Sometimes page orientation is dictated by subject... but there are other reasons to pick a particular format
There are a many reasons to choose portrait view
Landscape orientation is where a page or picture has the longest side on the horizontal. The picture above is in the portrait view – the longest side is upright. The use of the term ‘page orientation’ refers to either horizontal (landscape) or upright (portrait).
Of course there is more to it than that. In most cases we also consider the aspect ratio. In most SLR formats the aspect ratio is 4 to 3 (or 4:3 as it is written). This means four units along the long axis. And upwards, 3 units tall. This is a typical landscape view. Wider screens on televisions in recent years has introduced a new format of 16:9 although this is not seen as a common format for still photographs.
The current norm is for SLR video formats to be the same 4:3 of the still images. Normally the aspect ratio is considered only for landscape view – a ratio is not given for portrait view.
When taking a picture the photographer needs to consider orientation as part of the composition decision. It is probably true to say that the starter SLR-photog generally uses landscape orientation. It is a natural position since the shutter release is in a naturally comfortable position.
So what makes you turn your camera sideways and change the page orientation to take a portrait shot? There could be a number of good reasons. So here are a few ideas to keep you thinking…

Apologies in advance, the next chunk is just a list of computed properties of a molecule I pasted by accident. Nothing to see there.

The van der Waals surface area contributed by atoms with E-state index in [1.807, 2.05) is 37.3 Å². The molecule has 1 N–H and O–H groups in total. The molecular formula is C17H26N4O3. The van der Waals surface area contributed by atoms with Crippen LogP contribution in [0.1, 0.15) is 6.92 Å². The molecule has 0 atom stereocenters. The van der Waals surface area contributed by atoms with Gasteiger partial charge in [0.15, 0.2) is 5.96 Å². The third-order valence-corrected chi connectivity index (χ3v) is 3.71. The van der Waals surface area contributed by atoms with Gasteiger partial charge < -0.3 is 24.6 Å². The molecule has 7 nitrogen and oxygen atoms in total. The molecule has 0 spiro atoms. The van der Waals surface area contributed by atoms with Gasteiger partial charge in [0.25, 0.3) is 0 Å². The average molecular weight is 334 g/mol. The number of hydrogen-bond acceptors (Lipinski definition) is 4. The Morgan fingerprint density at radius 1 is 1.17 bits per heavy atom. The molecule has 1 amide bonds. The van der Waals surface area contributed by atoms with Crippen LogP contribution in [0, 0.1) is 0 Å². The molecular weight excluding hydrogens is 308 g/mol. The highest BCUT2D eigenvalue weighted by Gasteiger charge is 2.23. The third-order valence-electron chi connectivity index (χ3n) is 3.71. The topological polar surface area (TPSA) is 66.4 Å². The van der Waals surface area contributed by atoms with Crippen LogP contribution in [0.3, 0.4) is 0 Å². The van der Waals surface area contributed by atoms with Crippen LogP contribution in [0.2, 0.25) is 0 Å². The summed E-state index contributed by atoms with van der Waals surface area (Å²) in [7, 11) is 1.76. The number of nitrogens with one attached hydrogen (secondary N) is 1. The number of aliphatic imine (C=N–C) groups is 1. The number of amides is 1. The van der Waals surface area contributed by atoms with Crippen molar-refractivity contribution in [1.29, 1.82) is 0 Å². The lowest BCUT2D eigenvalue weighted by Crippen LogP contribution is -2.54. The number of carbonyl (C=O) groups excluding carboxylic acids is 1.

If your subject is long and upright then it is pretty natural to take it in an upright framing. Despite how natural it is, many people take the picture in landscape, then crop the shot afterwards. This is wasting a compositional opportunity and image space. If you take the shot in portrait from the start it lets you get close to the shot and fill the frame.
Page orientation drives the framing decision. The same framing opportunities arise in portrait as do in landscape. You just have to practice the framing.
Exercise: Go out for a day. Take only portrait view shots. Consider every one as carefully, or more carefully, than your normal landscape shots.
So panorama shots are in landscape view? Yes. But the best panorama shots are frequently made of portrait shots digitally stitched together along the long axis. This assembly gives them the height and width needed to make up a substantial picture in panorama format. Understanding the portrait format gives you an appreciation of the type of framing needed to master panorama landscape work. So, even in panorama work the page orientation is crucial.
Images in text: page orientation is an essential consideration
If you are planning to contribute to a publication you learn how to take portrait shots. Editors are often more interested in the portrait view. It will fit into one column. That will give the editorial more space to tell the story. Editors like this format. If you wish to be published cultivate your skills in portrait view.
Portraiture can easily be done in landscape format but has an odd feel. It is important to make page orientation comfortable for the eye. The portrait format is ready made for capturing the upright nature of the natural portrait. We would normally give a wide orientation to something that is moving. The landscape view provides space to move into. In portraits there is often no movement or implied movement. The taller, thinner format helps the person pictured to engage with the viewer. An upright page orientation helps the picture sides to hold in the viewer’s eye to the portrait subject.
Exercise: Try a traditional portrait format and see if you think the portrait orientation is more effective. You will need to shoot a number of different shots to get the feel for it. Try different lighting conditions too.
Page orientation is also about presentation